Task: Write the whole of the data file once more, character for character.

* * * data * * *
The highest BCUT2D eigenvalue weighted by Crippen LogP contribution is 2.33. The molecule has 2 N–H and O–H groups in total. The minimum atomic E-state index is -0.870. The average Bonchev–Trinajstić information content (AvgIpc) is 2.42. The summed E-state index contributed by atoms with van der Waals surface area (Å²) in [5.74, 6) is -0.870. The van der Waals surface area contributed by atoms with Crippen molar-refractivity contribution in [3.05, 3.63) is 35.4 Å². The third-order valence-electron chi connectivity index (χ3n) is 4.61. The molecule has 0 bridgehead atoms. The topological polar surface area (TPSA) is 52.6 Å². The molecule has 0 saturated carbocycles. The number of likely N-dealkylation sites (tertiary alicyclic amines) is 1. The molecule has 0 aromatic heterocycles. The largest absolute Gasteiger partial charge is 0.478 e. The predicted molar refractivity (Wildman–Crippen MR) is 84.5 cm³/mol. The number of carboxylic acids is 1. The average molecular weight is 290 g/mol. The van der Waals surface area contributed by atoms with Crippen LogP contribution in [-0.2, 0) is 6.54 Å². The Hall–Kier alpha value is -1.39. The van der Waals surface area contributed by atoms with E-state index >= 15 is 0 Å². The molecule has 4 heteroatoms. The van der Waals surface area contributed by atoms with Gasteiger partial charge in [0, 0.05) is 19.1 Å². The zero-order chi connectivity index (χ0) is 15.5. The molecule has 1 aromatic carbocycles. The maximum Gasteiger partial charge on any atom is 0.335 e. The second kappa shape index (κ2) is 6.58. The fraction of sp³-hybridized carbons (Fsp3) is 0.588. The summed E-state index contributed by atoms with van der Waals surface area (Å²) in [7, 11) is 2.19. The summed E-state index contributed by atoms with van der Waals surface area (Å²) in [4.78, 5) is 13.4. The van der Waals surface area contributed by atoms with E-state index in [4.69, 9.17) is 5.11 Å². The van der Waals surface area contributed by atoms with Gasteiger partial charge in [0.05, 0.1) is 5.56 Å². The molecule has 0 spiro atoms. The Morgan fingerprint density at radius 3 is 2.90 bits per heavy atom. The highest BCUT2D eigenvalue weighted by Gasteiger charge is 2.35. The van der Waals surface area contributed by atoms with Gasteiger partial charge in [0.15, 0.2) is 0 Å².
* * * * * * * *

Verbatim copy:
The highest BCUT2D eigenvalue weighted by Crippen LogP contribution is 2.33. The molecule has 2 N–H and O–H groups in total. The minimum atomic E-state index is -0.870. The average Bonchev–Trinajstić information content (AvgIpc) is 2.42. The summed E-state index contributed by atoms with van der Waals surface area (Å²) in [5.74, 6) is -0.870. The van der Waals surface area contributed by atoms with Crippen molar-refractivity contribution in [3.05, 3.63) is 35.4 Å². The third-order valence-electron chi connectivity index (χ3n) is 4.61. The molecule has 0 bridgehead atoms. The topological polar surface area (TPSA) is 52.6 Å². The molecule has 0 saturated carbocycles. The number of likely N-dealkylation sites (tertiary alicyclic amines) is 1. The molecule has 0 aromatic heterocycles. The largest absolute Gasteiger partial charge is 0.478 e. The predicted molar refractivity (Wildman–Crippen MR) is 84.5 cm³/mol. The number of carboxylic acids is 1. The average molecular weight is 290 g/mol. The van der Waals surface area contributed by atoms with Crippen LogP contribution in [-0.2, 0) is 6.54 Å². The Hall–Kier alpha value is -1.39. The van der Waals surface area contributed by atoms with E-state index >= 15 is 0 Å². The molecule has 4 heteroatoms. The van der Waals surface area contributed by atoms with Gasteiger partial charge in [0, 0.05) is 19.1 Å². The zero-order chi connectivity index (χ0) is 15.5. The molecule has 1 aromatic carbocycles. The maximum Gasteiger partial charge on any atom is 0.335 e. The second kappa shape index (κ2) is 6.58. The fraction of sp³-hybridized carbons (Fsp3) is 0.588. The summed E-state index contributed by atoms with van der Waals surface area (Å²) in [7, 11) is 2.19. The summed E-state index contributed by atoms with van der Waals surface area (Å²) in [4.78, 5) is 13.4. The van der Waals surface area contributed by atoms with E-state index in [4.69, 9.17) is 5.11 Å². The van der Waals surface area contributed by atoms with Gasteiger partial charge in [0.05, 0.1) is 5.56 Å². The molecule has 0 spiro atoms. The Morgan fingerprint density at radius 3 is 2.90 bits per heavy atom. The highest BCUT2D eigenvalue weighted by Gasteiger charge is 2.35. The van der Waals surface area contributed by atoms with Gasteiger partial charge in [0.15, 0.2) is 0 Å².